Time for my annual flight from the winter cold in the MidWest to my home in sunny SW Florida.  I’ve been planning this for a month.  Anxious to leave, but first one thing then another seemed to delay me.  Family activities --- a BBQ, high school football games, and band competitions for me to attend.  Then, the car wanted attention. 

At last!!! Flight to warmer climes in just a few days!!!  Here’s the opportunity to just be rolling along. It gets my blood flowing – almost a euphoria of excitement.  I just love to travel.  Destination isn’t as important travel itself. 
 Rolling south out of MO, I made a sight seeing detour into St.Francois county, MO.   I'm fascinated with the conundrums in life.  this farmstead is probably at least 150 years old.  No one lives there at present it seems, but it was inhabited not long ago - note the TV satellite dish on the porch roof.  ha, ha.  Maybe they were still using the outhouse, but then can watch ESPN.

Have you ever read “Travels With Charlie” by John Steinbeck?  What I’d read of Steinbeck in college was so gloomy.  Not so this book!  I could really relate to his experiences as he drove his self contained rig through 40 states with his dog Charlie on the passenger seat.  There is the way he describes what he sees and the way he uses words, that alone is a pleasure to read.  Here’s a section I really liked ---
If one has driven a car over many years…nearly all reactions have become automatic…This being so, a large area of the conscious mind is left free for thinking…I myself have planned houses I will never build, have made gardens I will never plant, written long detailed letters never to be put to paper, much less sent….And how about the areas of regrets?  If only I had done so and so, or had not said such and such – my God, the damn thing might not have happened.  Finding this potential in my own mind, I can suspect it in others…

I once read some research by grad students indicating some people have born-in wanderlust.  They thought people with Plains Indian backgrounds seemed to have this factor more than others.  Well – in the alphabet soup of my ancestry I do have some American Indian – Choctaw and Cherokee.  Cherokee were an Eastern tribe.  I doubt they traveled beyond their mountain home except at the demand of President Andrew Jackson.  But Choctaw are Oklahoma plains Indians.  So perhaps that explains why I don’t stay in one place long.  A couple of years max and I’m ready for different scenery.  Having my own RV is a bit more sophisticated than a tee-pee, but just as easy to move around.   ~pam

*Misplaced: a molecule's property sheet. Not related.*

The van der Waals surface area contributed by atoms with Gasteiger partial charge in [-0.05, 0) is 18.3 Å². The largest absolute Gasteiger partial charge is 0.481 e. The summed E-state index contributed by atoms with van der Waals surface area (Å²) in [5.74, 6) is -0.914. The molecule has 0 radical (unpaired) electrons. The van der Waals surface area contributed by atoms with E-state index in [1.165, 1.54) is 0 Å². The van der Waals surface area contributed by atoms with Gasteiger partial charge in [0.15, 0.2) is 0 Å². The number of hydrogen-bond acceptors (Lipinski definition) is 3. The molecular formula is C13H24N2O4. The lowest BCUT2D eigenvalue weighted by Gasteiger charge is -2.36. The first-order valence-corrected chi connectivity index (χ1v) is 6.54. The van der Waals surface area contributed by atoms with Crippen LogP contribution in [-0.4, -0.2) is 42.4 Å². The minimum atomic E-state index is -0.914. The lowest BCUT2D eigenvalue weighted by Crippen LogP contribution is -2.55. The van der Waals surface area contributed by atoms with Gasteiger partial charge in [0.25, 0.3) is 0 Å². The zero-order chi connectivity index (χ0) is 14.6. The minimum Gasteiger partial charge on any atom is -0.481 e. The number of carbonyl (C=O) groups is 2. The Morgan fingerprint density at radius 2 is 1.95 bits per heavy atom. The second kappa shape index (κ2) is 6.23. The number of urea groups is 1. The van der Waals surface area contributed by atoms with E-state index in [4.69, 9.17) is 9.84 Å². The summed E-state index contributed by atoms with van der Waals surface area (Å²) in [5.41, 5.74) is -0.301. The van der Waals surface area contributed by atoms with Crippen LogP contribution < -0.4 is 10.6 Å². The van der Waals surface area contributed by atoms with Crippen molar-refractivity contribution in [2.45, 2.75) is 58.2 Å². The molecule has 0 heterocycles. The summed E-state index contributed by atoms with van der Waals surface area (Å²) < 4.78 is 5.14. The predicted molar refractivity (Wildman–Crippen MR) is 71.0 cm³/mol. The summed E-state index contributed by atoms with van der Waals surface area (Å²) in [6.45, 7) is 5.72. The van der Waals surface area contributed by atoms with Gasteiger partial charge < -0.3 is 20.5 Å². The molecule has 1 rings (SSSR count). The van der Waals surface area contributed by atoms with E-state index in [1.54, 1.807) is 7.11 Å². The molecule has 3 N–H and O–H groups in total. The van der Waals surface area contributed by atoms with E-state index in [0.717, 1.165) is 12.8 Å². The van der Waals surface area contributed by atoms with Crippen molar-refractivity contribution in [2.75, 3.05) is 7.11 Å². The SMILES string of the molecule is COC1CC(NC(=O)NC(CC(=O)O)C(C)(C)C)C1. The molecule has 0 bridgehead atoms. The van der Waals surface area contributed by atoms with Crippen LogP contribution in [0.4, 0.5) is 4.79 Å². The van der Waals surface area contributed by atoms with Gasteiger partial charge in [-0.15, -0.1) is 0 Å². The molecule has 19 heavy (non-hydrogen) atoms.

change of place & seasons

Mornings have been dipping into the upper 30’s.  My Florida thin blood has me bundled up with hat, mittens and coat.  My doxie/chichihua mix needs her sweater and stays under the quilt when inside to stay warm.  We’ll be headed south in just a few more days. 

Beauty knows no climate.  Ragweed makes me sneeze, but it’s beautiful on foggy mornings covered with dew.  The horse in the next pasture looks surreal as he watches us walk by.  

 One thing about staying so late in this climate is the remembrance of autumn.  It’s not so evident in a zone 11 climate.  Here, it’s a #5 Agricultural Zone.  The big hay rolls from summer have faded to grey/brown.  Sumac and sassafras are already coloring.  Squirrels have been very busy with the acorns.  I have to be extra careful for invading spiders and mice that would rather spend the winter in my RV safe from the elements.   


Don’t I wish I was sitting on a Gulf Coast beach in Florida right now!  Instead, I’m still in the Midwest waiting for a few more family events before I can return to my adopted home of SW Florida.

It would be hot there.  But - it’s hotter here in the midwest.  But as anyone knows there are different kinds of hot.  Both locations would be sunny and humid.  But the still, windless days of August in the Midwest feel hotter than the same temperature and humidity with a nice salty breeze off the Gulf. 

The change of seasons are more subtle in the deep south.  Here, early signs of fall are seen in the woods and fields.  One of the first to turn into fall color are sassafras trees.  The green of the other trees are a tired, worn out looking green.  Summer itself seems to be tired.  The fencerows sport scarlet patches of sumac and brown dried grasses.  I’m seeing Monarch butterflies and birds are beginning to gather into flocks, practicing for their return to their winter home.  I make my morning coffee while it's still dark. 

In just a few weeks, this snowbird will happily return to SW Florida - to my home of winter sunshine.  I always like to make note of the first palm tree I see on the drive.  One year, I saw them in Montgomery AL.  Of course they were intentionally planted as part of the landscaping in front of a expensive hotel.  No matter!  It meant I was getting close to home!  ~pam


Memories of Lois

This morning I attended the funeral of Lois Brooks.  A recent widow, for 20 plus years she was almost my sister-in-law.  In the first pews sat her immediate family - children and grandchildren.  Beyond those seats were neighbors and friends like me who had come to say good-by.  Those people and their own memories of her are the legacy she left us. 

I remembered episodes of our relationship:  She loved to sing and would sing bits and pieces of songs at unexpected times.  I loved that about her.  Because of her and Wilbur’s winters in Florida, I became a resident there too.  I am grateful to her for that as well.